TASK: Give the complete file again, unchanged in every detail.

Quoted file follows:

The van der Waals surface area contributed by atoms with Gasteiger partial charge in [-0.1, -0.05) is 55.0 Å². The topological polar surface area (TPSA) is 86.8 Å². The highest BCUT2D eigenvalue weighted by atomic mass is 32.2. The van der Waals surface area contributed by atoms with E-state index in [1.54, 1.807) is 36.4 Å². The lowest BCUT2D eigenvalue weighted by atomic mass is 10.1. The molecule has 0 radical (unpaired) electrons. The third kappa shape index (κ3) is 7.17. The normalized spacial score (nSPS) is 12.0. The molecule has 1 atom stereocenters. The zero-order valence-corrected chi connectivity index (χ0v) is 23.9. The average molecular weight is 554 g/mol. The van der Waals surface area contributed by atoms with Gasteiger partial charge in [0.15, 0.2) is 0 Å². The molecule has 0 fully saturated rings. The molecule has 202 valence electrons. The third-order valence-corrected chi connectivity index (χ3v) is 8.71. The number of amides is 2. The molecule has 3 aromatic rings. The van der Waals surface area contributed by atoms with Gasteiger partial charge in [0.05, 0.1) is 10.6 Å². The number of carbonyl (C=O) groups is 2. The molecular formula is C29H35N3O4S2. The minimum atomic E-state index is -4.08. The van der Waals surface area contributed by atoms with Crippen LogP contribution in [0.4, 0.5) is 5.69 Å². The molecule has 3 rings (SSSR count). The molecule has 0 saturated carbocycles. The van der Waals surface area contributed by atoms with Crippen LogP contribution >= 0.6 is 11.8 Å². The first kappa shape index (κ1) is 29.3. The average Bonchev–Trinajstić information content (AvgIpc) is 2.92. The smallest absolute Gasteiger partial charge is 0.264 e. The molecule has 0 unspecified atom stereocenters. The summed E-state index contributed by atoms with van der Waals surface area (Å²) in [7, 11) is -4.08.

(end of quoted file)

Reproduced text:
The van der Waals surface area contributed by atoms with Gasteiger partial charge in [-0.1, -0.05) is 55.0 Å². The topological polar surface area (TPSA) is 86.8 Å². The highest BCUT2D eigenvalue weighted by atomic mass is 32.2. The van der Waals surface area contributed by atoms with E-state index in [1.54, 1.807) is 36.4 Å². The lowest BCUT2D eigenvalue weighted by atomic mass is 10.1. The molecule has 0 radical (unpaired) electrons. The third kappa shape index (κ3) is 7.17. The normalized spacial score (nSPS) is 12.0. The molecule has 1 atom stereocenters. The zero-order valence-corrected chi connectivity index (χ0v) is 23.9. The average molecular weight is 554 g/mol. The van der Waals surface area contributed by atoms with Gasteiger partial charge in [0.15, 0.2) is 0 Å². The molecule has 0 fully saturated rings. The molecule has 202 valence electrons. The third-order valence-corrected chi connectivity index (χ3v) is 8.71. The number of amides is 2. The molecule has 3 aromatic rings. The van der Waals surface area contributed by atoms with Gasteiger partial charge in [0.05, 0.1) is 10.6 Å². The number of carbonyl (C=O) groups is 2. The molecular formula is C29H35N3O4S2. The minimum atomic E-state index is -4.08. The van der Waals surface area contributed by atoms with Crippen LogP contribution in [0.4, 0.5) is 5.69 Å². The molecule has 3 rings (SSSR count). The molecule has 0 saturated carbocycles. The van der Waals surface area contributed by atoms with Crippen LogP contribution >= 0.6 is 11.8 Å². The first kappa shape index (κ1) is 29.3. The average Bonchev–Trinajstić information content (AvgIpc) is 2.92. The smallest absolute Gasteiger partial charge is 0.264 e. The molecule has 0 unspecified atom stereocenters. The summed E-state index contributed by atoms with van der Waals surface area (Å²) in [7, 11) is -4.08.